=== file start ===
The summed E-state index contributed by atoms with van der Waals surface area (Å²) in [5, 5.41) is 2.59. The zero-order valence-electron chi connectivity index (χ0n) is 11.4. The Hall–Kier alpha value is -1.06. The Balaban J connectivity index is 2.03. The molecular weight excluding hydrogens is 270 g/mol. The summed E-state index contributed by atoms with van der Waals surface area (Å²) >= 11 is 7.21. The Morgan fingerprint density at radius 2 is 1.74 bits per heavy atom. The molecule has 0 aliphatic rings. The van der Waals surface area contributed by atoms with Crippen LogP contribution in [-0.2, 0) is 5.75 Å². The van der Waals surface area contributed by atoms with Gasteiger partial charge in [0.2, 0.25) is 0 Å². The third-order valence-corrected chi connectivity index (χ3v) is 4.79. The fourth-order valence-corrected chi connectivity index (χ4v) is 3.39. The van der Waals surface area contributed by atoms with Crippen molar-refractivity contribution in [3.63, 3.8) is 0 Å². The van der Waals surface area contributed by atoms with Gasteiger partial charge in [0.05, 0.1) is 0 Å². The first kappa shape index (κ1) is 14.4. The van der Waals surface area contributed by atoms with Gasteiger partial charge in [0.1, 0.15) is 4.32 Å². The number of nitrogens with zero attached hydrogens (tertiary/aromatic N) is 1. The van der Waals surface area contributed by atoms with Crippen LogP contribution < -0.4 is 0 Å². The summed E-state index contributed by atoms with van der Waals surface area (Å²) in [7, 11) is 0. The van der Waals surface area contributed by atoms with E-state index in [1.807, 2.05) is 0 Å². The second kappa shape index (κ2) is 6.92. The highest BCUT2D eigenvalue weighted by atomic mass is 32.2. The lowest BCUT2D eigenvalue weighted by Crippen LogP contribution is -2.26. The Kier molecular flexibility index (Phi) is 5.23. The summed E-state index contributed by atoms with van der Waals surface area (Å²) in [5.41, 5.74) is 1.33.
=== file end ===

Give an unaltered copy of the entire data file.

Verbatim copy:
The summed E-state index contributed by atoms with van der Waals surface area (Å²) in [5, 5.41) is 2.59. The zero-order valence-electron chi connectivity index (χ0n) is 11.4. The Hall–Kier alpha value is -1.06. The Balaban J connectivity index is 2.03. The molecular weight excluding hydrogens is 270 g/mol. The summed E-state index contributed by atoms with van der Waals surface area (Å²) >= 11 is 7.21. The Morgan fingerprint density at radius 2 is 1.74 bits per heavy atom. The molecule has 0 aliphatic rings. The van der Waals surface area contributed by atoms with Crippen LogP contribution in [-0.2, 0) is 5.75 Å². The van der Waals surface area contributed by atoms with Gasteiger partial charge in [0.2, 0.25) is 0 Å². The third-order valence-corrected chi connectivity index (χ3v) is 4.79. The fourth-order valence-corrected chi connectivity index (χ4v) is 3.39. The van der Waals surface area contributed by atoms with Crippen molar-refractivity contribution in [3.63, 3.8) is 0 Å². The van der Waals surface area contributed by atoms with Gasteiger partial charge in [0.05, 0.1) is 0 Å². The first kappa shape index (κ1) is 14.4. The van der Waals surface area contributed by atoms with Gasteiger partial charge in [0.1, 0.15) is 4.32 Å². The number of nitrogens with zero attached hydrogens (tertiary/aromatic N) is 1. The van der Waals surface area contributed by atoms with Crippen LogP contribution < -0.4 is 0 Å². The summed E-state index contributed by atoms with van der Waals surface area (Å²) in [7, 11) is 0. The van der Waals surface area contributed by atoms with E-state index in [1.807, 2.05) is 0 Å². The second kappa shape index (κ2) is 6.92. The highest BCUT2D eigenvalue weighted by atomic mass is 32.2. The lowest BCUT2D eigenvalue weighted by Crippen LogP contribution is -2.26. The Kier molecular flexibility index (Phi) is 5.23. The summed E-state index contributed by atoms with van der Waals surface area (Å²) in [5.41, 5.74) is 1.33.